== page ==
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Before 1974, Strongylos was a mixed village situated in the middle of the Mesaoria/Mesarya plain, located four kilometers east of Assia/Paşaköy. Strongylos means “circular or round” in Greek. In 1958 Turkish Cypriots adopted an alternative name Yuvarlak, also meaning “circular.” The name, however, may have derogatory connotations in Turkish, and so villagers soon renamed the village Turunçlu, meaning “Seville oranges,” possibly choosing this name because of orange’s round shape. 
Historical Population:

As can be seen from the chart above, in the Ottoman census of 1831, the village was a mixed village, with Muslims (Turkish Cypriots) constituting the majority. Throughout the British period the village continued to be a mixed village. During the first half of the twentieth century, the village’s population steadly increased from 292 in 1901 to 390 in 1960. All this time Turkish Cypriots constituted the majority in the village.


No one was displaced during the violent period of 1963-1964. However in August 1974, all of the village’s Greek Cypriot inhabitants were displaced. Currently, like the rest of the displaced Greek Cypriots, the Greek Cypriots of Strongylos are scattered throughout the island’s south, with large pockets in towns. The number of the Strongylos Greek Cypriots who were displaced in 1974 was around 130 (126 in the 1960 census).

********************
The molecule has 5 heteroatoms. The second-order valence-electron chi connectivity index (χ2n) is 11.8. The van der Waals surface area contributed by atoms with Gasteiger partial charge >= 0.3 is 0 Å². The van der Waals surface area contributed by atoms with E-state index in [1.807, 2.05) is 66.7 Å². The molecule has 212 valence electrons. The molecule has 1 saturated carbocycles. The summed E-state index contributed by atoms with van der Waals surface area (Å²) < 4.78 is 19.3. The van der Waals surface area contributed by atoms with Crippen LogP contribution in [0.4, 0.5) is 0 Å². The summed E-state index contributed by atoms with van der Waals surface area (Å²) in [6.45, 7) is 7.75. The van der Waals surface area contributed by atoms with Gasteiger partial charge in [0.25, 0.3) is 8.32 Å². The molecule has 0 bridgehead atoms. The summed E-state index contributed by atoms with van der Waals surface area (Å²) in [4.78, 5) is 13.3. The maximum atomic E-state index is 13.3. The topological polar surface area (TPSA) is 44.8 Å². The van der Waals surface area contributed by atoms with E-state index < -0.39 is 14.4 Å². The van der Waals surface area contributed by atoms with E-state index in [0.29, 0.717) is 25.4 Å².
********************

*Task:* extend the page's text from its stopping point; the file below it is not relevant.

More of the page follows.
Current Inhabitants:

Currently Strongylos is primarily inhabited by its original villagers. The village was not used for the resettlement of displaced Turkish Cypriots. The 2006 Turkish Cypriot census puts the village’s population at 245.  

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